The Post’s Greg Joyce previews the NL Central.
1. St. Louis Cardinals
O/U wins: 86.5
Key player: Nolan Arenado. The Cardinals appeared to fleece the Rockies in February when they traded for the stud third baseman without giving up any of their top prospects and even getting some money back in return. Now it’s up to Arenado to play up to his hefty contract and give the Cardinals a jolt with a bounce-back season.
Player who’ll need to step up: Jack Flaherty is the Cardinals’ ace, but took a step back last year in the shortened season. If the right-hander gets back to his 2019 form, he’ll be the rotation anchor they need.
Name you’ll get to know: Dylan Carlson had a pair of stints in St. Louis last season, struggling in the first (23 games) before hitting his stride in the second (12 games) — to the point where he was batting cleanup in their playoff series. The outfielder seems poised to break out with an extended shot this season.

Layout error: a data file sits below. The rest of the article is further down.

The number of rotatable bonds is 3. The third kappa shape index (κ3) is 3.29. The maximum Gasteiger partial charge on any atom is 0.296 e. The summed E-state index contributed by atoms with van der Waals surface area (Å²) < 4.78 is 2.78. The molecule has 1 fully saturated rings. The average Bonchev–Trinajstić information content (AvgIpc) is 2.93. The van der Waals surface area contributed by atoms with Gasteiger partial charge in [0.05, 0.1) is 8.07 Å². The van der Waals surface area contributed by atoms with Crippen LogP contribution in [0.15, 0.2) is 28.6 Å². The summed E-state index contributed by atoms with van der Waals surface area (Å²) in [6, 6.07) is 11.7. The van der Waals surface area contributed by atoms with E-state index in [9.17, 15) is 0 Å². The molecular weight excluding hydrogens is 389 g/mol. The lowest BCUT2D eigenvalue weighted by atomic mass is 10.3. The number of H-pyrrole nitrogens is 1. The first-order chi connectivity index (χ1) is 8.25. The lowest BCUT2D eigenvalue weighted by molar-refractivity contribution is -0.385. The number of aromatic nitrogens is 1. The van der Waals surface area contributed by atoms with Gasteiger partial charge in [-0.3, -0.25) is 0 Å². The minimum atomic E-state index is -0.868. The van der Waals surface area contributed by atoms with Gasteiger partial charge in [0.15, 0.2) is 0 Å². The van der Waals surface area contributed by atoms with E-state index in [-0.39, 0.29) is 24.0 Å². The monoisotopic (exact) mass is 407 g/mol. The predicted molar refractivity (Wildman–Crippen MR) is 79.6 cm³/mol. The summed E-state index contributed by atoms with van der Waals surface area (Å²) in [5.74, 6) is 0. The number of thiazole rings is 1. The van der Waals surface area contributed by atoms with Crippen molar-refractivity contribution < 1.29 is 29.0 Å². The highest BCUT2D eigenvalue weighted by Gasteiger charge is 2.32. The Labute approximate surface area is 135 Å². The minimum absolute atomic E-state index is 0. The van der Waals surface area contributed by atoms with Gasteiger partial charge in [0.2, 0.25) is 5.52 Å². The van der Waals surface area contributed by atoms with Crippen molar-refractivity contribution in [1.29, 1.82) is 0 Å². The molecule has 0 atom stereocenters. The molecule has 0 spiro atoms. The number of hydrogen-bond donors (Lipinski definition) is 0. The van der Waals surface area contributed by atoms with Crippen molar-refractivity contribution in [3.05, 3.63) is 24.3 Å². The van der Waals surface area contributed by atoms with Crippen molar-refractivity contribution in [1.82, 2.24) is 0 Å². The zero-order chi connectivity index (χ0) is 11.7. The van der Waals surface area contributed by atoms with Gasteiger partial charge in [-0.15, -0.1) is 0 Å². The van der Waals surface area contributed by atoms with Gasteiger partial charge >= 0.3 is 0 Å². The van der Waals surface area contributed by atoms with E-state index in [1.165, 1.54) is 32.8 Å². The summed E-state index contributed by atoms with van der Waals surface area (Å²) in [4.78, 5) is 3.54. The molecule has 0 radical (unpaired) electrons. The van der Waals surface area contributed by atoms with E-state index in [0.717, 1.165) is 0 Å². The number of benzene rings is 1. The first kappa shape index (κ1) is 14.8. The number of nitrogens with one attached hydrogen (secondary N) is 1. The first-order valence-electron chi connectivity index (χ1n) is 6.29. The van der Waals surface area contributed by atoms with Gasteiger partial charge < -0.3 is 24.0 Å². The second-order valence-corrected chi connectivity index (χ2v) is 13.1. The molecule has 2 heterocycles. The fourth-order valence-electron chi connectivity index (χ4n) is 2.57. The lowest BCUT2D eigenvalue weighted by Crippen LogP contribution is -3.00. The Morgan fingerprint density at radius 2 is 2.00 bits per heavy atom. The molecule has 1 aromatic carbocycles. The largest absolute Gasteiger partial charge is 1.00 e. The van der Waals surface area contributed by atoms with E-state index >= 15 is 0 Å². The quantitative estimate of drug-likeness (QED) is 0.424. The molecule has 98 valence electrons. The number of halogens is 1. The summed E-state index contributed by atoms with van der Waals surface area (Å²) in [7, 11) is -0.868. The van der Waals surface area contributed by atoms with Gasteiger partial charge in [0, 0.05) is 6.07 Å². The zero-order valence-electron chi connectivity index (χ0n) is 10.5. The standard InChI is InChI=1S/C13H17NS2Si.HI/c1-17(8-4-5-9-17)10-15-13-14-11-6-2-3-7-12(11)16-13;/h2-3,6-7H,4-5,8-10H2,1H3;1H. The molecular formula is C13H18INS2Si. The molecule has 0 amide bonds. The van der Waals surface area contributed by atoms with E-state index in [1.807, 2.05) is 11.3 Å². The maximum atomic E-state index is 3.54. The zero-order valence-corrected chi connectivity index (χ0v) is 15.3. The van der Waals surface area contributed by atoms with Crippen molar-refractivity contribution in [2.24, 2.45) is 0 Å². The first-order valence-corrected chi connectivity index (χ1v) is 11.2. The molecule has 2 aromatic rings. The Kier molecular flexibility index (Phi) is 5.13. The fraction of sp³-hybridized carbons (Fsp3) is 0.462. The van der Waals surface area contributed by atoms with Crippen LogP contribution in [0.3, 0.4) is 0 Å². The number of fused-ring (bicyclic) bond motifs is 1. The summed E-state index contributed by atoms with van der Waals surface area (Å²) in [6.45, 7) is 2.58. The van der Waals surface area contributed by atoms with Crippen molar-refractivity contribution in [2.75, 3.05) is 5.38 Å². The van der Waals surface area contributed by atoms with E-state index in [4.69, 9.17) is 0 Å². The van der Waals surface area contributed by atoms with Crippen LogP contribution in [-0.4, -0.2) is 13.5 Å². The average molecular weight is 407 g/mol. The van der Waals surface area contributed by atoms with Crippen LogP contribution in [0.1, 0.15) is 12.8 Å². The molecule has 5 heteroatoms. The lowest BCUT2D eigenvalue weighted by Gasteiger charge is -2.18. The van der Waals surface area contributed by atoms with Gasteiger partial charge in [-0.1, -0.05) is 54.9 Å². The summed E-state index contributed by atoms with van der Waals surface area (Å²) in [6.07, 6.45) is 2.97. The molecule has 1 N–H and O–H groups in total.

Biggest question mark: How dependable is the rotation behind Flaherty? The Cardinals brought back 39-year-old Adam Wainwright, but Carlos Martinez has durability concerns and Miles Mikolas and Kwang Hyun Kim are sidelined coming out of spring training.
How it’ll go down: The NL Central appears to be open for the taking, but the Cardinals may have the best pieces in place to make a run for it. A mix of veterans (Arenado, Paul Goldschmidt, Wainwright, Yadier Molina) who can still bring it and young talent (Flaherty, Carlson) make for a promising season in St. Louis. If the Cardinals can solidify the rotation and get flame-throwing closer Jordan Hicks back to his pre-Tommy John surgery form, they could be back on top of the division.